On its way out

My Mac Mini has been crashing for the past few days, overnight while running Bittorrent. It looks like this may be the HDD on its way out. I’m running a SMART test on it at the moment, and the SMART data has thrown up an interesting statistic. The Power On Hours value is 32934, which works out at 3.75 years. Which is about right really.

Given that it has a 2.5″ laptop HDD in it, I’m not surprised it’s on its way out – more surprised it’s lasted this long!

Lock down your Mac

Macs are pretty secure things (they don’t come close to a default install of OpenBSD, but they’re less sieve-like than Windows) but there are some important things to do to keep a really tight ship:

1. Disable automatic login
2. Ensure secure virtual memory is turned on
3. Require a password whenever your machine wakes up
4. Turn on FileVault and set a Master Password (FileVault takes a while to enable, so best to do this ASAP after installing OSX or getting a new mac, since it takes longer the more stuff you have on your disk)
5. Switch the firewall on (you never know what random things may be listening for incoming network connections)
6. Check sharing – turn off anything which doesn’t need to be on
7. Turn off wake-on-network and wake-on-bluetooth (unless you really need these)
8. Set a firmware password (to stop someone potentially stealing the contents of memory via a reboot attack)

SSH Agent Forwarding

SSH is a wonderful tool, secure and simple to use.

When you use it a lot though typing in your password becomes tedious. Remembering your password for half a dozen different servers is also tedious.

There’s a solution to this, use keys to authenticate in place of passwords. You can generate a key pair easily enough, just run:

ssh-keygen

And supply a passphrase. It’ll generate an RSA public/private key pair. On Mac OSX it’ll even put these in the right place for you. The public part is just that, public, the private part should be guarded with your life as it provides (or will provide) access to all your servers.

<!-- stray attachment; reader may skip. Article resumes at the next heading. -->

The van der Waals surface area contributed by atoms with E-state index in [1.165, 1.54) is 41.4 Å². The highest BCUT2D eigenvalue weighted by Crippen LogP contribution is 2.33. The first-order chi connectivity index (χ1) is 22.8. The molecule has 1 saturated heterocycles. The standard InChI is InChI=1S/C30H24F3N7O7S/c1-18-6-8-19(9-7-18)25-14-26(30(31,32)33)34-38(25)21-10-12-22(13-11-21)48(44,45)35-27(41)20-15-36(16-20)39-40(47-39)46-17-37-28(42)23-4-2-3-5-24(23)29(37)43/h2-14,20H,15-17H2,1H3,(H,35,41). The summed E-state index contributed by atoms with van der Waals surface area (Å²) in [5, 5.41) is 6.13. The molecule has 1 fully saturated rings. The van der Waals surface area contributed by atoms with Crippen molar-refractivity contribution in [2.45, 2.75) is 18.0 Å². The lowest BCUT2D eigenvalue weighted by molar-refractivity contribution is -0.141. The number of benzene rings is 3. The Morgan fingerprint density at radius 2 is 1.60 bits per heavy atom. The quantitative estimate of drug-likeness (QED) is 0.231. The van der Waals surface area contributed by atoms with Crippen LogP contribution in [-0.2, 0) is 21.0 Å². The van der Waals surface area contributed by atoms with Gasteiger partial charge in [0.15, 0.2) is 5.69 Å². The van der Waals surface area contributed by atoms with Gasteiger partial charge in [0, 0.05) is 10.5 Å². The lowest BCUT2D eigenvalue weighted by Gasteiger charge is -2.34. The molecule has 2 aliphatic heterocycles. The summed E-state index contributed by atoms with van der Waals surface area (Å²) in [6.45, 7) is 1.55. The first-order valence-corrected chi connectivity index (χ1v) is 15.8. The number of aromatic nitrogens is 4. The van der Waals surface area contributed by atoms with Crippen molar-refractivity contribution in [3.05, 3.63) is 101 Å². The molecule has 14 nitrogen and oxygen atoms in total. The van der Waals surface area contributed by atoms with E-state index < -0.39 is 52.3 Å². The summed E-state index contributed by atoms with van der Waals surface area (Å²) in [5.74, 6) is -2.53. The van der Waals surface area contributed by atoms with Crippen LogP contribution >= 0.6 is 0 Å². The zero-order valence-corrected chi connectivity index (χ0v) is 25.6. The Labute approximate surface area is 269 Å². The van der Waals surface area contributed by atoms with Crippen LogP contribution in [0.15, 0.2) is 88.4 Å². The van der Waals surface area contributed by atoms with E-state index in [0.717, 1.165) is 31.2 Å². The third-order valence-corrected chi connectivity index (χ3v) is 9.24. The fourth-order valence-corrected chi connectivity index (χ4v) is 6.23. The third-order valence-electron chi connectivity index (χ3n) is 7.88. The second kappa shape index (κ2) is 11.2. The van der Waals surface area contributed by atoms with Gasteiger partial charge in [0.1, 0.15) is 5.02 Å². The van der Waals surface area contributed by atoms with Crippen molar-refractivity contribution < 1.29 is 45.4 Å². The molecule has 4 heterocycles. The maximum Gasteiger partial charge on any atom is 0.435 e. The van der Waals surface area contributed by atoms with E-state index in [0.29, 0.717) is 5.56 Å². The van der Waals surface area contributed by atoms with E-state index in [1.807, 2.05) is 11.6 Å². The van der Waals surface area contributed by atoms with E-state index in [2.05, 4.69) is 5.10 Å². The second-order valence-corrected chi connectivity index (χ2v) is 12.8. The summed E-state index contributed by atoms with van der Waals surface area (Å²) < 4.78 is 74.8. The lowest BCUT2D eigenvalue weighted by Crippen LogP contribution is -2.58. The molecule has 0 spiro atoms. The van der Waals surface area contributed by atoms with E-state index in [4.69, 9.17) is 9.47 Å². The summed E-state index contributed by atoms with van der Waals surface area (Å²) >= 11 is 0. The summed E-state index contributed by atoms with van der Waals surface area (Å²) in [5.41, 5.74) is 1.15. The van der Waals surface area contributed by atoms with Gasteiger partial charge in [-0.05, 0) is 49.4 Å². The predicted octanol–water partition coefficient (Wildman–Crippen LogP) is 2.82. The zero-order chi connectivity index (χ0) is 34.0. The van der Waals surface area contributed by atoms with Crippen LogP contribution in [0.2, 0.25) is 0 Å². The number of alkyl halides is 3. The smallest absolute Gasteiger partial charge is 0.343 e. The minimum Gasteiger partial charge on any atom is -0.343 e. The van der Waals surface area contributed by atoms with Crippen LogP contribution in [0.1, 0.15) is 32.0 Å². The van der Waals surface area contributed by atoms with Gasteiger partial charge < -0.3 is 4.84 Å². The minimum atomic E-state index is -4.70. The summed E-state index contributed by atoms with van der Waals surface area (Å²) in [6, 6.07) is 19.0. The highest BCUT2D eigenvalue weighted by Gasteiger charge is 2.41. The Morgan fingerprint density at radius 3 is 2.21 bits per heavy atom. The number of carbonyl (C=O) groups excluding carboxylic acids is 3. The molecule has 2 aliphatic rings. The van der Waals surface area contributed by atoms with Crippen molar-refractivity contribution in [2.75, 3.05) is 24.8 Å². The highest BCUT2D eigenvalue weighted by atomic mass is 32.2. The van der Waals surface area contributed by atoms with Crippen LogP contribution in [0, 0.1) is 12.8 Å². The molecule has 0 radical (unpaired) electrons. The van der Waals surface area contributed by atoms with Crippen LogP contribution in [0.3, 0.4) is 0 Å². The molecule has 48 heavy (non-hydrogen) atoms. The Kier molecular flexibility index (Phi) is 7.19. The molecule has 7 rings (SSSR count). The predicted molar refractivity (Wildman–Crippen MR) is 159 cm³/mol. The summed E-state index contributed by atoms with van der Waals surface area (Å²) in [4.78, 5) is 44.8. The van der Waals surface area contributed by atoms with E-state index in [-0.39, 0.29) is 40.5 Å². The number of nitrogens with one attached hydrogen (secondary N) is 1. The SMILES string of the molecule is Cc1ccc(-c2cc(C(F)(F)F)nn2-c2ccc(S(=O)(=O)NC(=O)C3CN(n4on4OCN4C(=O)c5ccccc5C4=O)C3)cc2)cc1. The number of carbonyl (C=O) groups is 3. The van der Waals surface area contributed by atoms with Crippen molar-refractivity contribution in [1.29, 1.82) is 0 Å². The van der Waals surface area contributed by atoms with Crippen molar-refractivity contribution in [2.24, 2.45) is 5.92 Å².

You simply copy the id_rsa.pub file onto any server you wish to log into, e.g.:

scp ~/.ssh/id_rsa.pub username@remoteserver:~/.ssh/

Then SSH into that server and run the command:

cat .ssh/id_rsa.pub >> .ssh/authorized_keys

Log out, then log back in, notice the difference? On OSX 10.6 you’ll be prompted to enter the passphrase by KeyChain. This is because SSH Agent is already set up, and the passphrase will be remembered in the KeyChain for you. SSH Agent is a tool that takes care of your private key for you, saving you from needing to enter the passphrase every time you log into a remote machine. There’s an extremely good explanation of it here:

http://www.unixwiz.net/techtips/ssh-agent-forwarding.html

SSH Agent Forwarding is a feature whereby you can log into a remote server, then log into another remote machine from there without needing to type your passphrase in, or have your private key stored remotely. The authentication requests are all passed back to your local machine. This is great since it means you can keep your key safely stashed away on your Mac in KeyChain, and all you need to do to set up a user account on a remote server for login is:

1. Copy over the public key
2. Add it to .ssh/authorized_keys
3. Edit .ssh/config to add this line:

ForwardAgent yes

4. Job done!

I’d recommend setting:

VisualHostKey yes

In .ssh/config as well. This displays a little picture generated from the Host Key fingerprint whenever you log into a server. It’s a lot easier to memorise a picture than it is a long hexadecimal string, and since even a tiny change to the host key will produce a big change to the image it’s easy to spot if someone is trying to perform a man-in-the-middle attack. (Though with public/private key based login, the risks of this are somewhat mitigated since you don’t give away any information during login).